6 Mamdouh El-Nady listening comprehension. The following learning activities plan can be used for a class in English as a second language. First hour (warm-up): Students present what they found on the Internet (homework). Students watch a movie in English with subtitles. Students perform reading, listening, and speaking activities. Second hour: Students are provided with detailed descriptions of characters in a movie. They are asked to read the descriptions and match them with the characters. Third hour: In the computer lab, students listen to short statements from characters in the movie. The students translate these statements into their native language. To check answers, the computer provides relevant segments of the movie with subtitles. Fourth hour: Students discuss the movie and its characters. Fifth hour: The instructor chooses a topic based on a scene from the movie. Students form groups, develop a dialog, and perform role-playing. Sixth hour: Students watch the relevant scene from the movie and compare it with their performance, discussing linguistic and cultural differences. Seventh hour: Students watch the movie without subtitles and ask questions. Homework: Students are assigned to use the Internet to find additional information in English about the movie or about the actors and actresses who appeared in it. Instructors should take on the responsibility of enhancing students communication skills. Instructors should help students overcome their communication problems, even if these are problems in the students native language. Instructors should be trained in teaching drama and public speaking. Instructors should be able to provide basic voice training and to teach voice physiology and phonetics. Instructors should conduct voice drills and 46

7 Drama as a Teaching Technique provide instruction in reading prose and poetry aloud. The instructor should be able to conduct exercises in gesturing and body movement, pantomime, and improvisation. Some universities have begun to provide drama training for foreign language instructors. The Institute for Applied Language Studies at the University of Edinburgh offers a course in Active Learning Through Drama for instructors who wish to use drama activities in foreign language teaching. Instructors should encourage students to take risks in using the second language. Instructors should help students select vocabulary which matches their needs. With this help from instructors, students learn to use the new language as a means of communication outside the classroom. For role-playing activities, the instructor may select the topic but the students should develop the dialogue. The instructor can present an issue and ask students to form a panel of experts, with each student expressing an opinion or making an observation. For example, the instructor can ask students to research a social or political issue and to join in a debate. After the debate they can watch others debate the same issues. It is very important that students discuss the issues before seeing others debate because this will encourage them to think and to take risks in using the second language. After the students have watched a debate they can discuss the linguistic and cultural differences between their performance and that of the debaters they watched. Role-play activities should begin on the first day of classes. Those who do not know a language sometimes use gestures and body language to fill communication gaps. This can be done in the classroom. After attempting to communicate in this manner, students can ask the instructor for five words they need to help fill communication gaps. Students then can continue to ask for words until they are able to communicate verbally. References Bialystok, E. (1990). Communication strategies: A psychological analysis of second-language use. Oxford: Basil Blackwell. Halgren, E., Wilson, C. L., Squires, N. K., Engel, J., Walter, R. D., & Crandall, P. H. (1983). Dynamics of the Hippocampal contribution to memory: Stimulation and recording studies in humans. In Molecular, cellular, and behavioral neurobiology of hippocampus (W. Seifert, Ed.). New York: Academic Press. O Keefe, J., & Nadel, L. (1978). The hippocampus as a cognitive map. Oxford: Clarendon Press. Lakoff, G. (1987). Women, fire, and dangerous things. Chicago: The University of Chicago Press. McGuinness, D., & Pribram, K. (1980). The Neuropsychology of Attention: Emotional and Motivational Controls. In The brain and psychology (M. C. Wittrock, Ed.) New York: Academic Press. Omstein, R., & Sobel, D. (1987). The healing brain. New York: Simon and Schuster. 47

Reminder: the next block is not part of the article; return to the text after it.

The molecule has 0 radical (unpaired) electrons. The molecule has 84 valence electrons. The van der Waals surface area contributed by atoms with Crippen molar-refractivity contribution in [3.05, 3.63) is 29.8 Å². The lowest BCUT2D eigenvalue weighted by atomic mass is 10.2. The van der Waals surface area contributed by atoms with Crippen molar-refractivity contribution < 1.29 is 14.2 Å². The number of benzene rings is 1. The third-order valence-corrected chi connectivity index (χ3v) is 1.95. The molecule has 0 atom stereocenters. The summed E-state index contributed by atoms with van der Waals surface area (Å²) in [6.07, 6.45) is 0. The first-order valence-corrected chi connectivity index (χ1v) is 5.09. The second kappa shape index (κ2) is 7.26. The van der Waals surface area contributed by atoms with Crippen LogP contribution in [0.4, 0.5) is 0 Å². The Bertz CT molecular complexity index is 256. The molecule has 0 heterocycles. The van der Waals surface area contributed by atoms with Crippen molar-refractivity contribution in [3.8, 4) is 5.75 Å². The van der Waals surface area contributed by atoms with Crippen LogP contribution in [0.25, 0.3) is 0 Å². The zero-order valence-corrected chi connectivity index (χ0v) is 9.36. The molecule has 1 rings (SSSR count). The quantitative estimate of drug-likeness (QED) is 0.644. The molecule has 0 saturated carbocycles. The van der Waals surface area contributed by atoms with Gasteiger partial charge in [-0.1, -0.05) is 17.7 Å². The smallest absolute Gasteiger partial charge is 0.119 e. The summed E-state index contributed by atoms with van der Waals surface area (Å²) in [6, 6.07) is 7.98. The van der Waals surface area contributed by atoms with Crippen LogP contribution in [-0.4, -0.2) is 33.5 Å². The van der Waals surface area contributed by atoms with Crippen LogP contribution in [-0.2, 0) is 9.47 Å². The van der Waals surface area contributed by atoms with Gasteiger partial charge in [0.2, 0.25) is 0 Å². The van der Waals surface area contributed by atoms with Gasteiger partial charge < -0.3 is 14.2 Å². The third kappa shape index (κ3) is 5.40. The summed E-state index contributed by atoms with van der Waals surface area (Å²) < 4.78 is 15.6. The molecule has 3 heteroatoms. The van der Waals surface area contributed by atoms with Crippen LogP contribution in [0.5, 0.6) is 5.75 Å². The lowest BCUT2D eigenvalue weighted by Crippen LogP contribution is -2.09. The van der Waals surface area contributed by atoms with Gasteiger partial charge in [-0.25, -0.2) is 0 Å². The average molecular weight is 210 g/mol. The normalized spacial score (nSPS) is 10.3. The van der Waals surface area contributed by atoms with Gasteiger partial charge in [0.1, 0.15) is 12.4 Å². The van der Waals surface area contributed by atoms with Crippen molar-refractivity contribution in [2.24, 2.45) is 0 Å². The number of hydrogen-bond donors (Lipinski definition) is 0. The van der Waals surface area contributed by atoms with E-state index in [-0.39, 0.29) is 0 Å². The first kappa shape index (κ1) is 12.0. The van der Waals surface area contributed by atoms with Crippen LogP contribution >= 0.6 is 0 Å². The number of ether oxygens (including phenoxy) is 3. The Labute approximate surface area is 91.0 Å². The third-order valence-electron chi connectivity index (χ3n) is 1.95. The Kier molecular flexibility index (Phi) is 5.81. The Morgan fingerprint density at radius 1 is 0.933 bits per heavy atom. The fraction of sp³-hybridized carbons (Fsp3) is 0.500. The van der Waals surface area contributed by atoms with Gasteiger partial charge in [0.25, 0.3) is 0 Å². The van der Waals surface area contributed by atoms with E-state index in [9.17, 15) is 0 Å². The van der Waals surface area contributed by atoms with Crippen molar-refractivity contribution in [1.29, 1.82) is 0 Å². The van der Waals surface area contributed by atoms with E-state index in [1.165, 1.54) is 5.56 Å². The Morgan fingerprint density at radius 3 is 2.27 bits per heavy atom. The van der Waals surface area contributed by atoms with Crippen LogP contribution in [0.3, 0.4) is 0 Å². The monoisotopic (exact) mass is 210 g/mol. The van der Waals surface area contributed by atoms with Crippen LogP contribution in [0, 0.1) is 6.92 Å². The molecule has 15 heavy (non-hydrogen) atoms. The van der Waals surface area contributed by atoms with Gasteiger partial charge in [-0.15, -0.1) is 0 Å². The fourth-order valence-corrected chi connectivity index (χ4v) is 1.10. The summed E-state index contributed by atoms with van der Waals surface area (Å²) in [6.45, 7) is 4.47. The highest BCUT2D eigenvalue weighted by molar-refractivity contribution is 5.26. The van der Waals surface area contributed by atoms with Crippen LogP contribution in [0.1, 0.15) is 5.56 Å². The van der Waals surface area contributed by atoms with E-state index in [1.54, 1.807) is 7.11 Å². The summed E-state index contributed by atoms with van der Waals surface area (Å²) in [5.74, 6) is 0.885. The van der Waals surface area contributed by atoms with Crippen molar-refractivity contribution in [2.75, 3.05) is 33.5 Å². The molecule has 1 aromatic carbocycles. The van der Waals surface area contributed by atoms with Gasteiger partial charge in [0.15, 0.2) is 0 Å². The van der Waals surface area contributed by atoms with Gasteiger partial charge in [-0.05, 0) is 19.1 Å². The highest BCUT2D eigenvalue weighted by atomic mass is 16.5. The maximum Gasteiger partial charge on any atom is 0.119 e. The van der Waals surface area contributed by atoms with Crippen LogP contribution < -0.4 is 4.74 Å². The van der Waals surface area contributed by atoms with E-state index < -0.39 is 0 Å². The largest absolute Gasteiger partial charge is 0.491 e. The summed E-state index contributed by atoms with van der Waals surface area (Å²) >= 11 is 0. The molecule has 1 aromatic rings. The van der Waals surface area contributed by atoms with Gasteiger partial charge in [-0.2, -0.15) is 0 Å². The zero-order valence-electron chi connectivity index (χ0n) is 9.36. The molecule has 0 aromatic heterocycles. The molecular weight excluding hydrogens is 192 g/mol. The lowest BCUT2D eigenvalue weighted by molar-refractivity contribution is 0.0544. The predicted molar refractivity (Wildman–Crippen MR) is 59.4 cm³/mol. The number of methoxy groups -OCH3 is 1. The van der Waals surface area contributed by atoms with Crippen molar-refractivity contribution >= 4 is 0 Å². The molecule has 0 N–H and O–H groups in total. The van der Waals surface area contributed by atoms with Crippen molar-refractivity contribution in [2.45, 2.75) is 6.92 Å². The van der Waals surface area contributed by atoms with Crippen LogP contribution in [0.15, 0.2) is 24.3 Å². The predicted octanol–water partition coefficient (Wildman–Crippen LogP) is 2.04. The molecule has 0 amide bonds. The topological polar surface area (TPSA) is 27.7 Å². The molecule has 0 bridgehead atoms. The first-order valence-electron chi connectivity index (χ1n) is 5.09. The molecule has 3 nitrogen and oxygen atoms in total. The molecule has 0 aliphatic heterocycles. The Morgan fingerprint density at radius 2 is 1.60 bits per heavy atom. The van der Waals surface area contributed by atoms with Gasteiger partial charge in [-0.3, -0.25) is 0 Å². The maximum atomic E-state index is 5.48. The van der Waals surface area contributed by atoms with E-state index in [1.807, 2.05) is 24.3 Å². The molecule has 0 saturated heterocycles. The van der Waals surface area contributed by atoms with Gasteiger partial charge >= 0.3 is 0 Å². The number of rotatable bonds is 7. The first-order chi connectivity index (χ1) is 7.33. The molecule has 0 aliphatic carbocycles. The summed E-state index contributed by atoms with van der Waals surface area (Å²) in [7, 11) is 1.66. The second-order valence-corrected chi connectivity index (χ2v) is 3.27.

8 Mamdouh El-Nady Omstein, R., & Thompson, R. (1984). The amazing brain. Boston: Houghton Mifflin. Paribakht, T. (1985). Strategic competence and language proficiency. Applied Linguistics, 6, Varriour, P. (1985a). Face to face: Negotiating meaning through drama. Theory into practice, 24, Verriour, P. (1986b). This issue: Educating through drama. Theory into practice, 24, 150. Vygotsky, L. S. (1978). Mind in society. Cambridge, MA : Harvard University Press. Author MAMDOUH EL-NADY, Assistant Professor, Middle East School I, Defense Language Institute Foreign Language Center, Presidio of Monterey, CA Specializations: Foreign language acquisition, curriculum studies. 48